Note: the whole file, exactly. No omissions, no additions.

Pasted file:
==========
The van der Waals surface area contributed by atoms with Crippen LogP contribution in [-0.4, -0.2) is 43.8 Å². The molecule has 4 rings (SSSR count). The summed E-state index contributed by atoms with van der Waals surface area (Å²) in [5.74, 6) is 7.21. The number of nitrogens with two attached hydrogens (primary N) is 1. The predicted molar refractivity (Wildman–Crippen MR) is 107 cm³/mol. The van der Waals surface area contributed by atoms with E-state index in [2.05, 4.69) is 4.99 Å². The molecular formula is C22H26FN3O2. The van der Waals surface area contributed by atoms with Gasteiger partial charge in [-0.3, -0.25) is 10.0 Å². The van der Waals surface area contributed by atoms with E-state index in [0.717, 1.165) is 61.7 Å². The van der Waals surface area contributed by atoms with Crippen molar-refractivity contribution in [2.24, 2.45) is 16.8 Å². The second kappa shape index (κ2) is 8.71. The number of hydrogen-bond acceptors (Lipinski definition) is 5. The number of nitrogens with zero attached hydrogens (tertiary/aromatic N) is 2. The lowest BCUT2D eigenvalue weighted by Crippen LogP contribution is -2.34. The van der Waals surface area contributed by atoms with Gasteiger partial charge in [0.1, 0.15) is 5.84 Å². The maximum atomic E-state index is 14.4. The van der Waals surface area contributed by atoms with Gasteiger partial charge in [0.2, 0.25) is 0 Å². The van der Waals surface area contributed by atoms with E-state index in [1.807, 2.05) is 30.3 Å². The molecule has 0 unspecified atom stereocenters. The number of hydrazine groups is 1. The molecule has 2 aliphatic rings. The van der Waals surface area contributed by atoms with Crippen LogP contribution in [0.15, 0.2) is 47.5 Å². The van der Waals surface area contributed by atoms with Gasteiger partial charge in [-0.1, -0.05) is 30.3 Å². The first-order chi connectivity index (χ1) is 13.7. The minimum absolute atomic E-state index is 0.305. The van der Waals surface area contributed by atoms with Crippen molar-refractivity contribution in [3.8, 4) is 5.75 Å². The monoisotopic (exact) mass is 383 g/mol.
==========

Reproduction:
The van der Waals surface area contributed by atoms with Crippen LogP contribution in [-0.4, -0.2) is 43.8 Å². The molecule has 4 rings (SSSR count). The summed E-state index contributed by atoms with van der Waals surface area (Å²) in [5.74, 6) is 7.21. The number of nitrogens with two attached hydrogens (primary N) is 1. The predicted molar refractivity (Wildman–Crippen MR) is 107 cm³/mol. The van der Waals surface area contributed by atoms with E-state index in [2.05, 4.69) is 4.99 Å². The molecular formula is C22H26FN3O2. The van der Waals surface area contributed by atoms with Gasteiger partial charge in [-0.3, -0.25) is 10.0 Å². The van der Waals surface area contributed by atoms with E-state index in [0.717, 1.165) is 61.7 Å². The van der Waals surface area contributed by atoms with Crippen molar-refractivity contribution in [2.24, 2.45) is 16.8 Å². The second kappa shape index (κ2) is 8.71. The number of hydrogen-bond acceptors (Lipinski definition) is 5. The number of nitrogens with zero attached hydrogens (tertiary/aromatic N) is 2. The lowest BCUT2D eigenvalue weighted by Crippen LogP contribution is -2.34. The van der Waals surface area contributed by atoms with Gasteiger partial charge in [0.1, 0.15) is 5.84 Å². The maximum atomic E-state index is 14.4. The van der Waals surface area contributed by atoms with Gasteiger partial charge in [0.2, 0.25) is 0 Å². The van der Waals surface area contributed by atoms with E-state index in [1.807, 2.05) is 30.3 Å². The molecule has 0 unspecified atom stereocenters. The number of hydrazine groups is 1. The molecule has 2 aliphatic rings. The van der Waals surface area contributed by atoms with Crippen LogP contribution in [0.15, 0.2) is 47.5 Å². The van der Waals surface area contributed by atoms with Gasteiger partial charge in [-0.1, -0.05) is 30.3 Å². The first-order chi connectivity index (χ1) is 13.7. The minimum absolute atomic E-state index is 0.305. The van der Waals surface area contributed by atoms with Crippen molar-refractivity contribution in [3.8, 4) is 5.75 Å². The monoisotopic (exact) mass is 383 g/mol.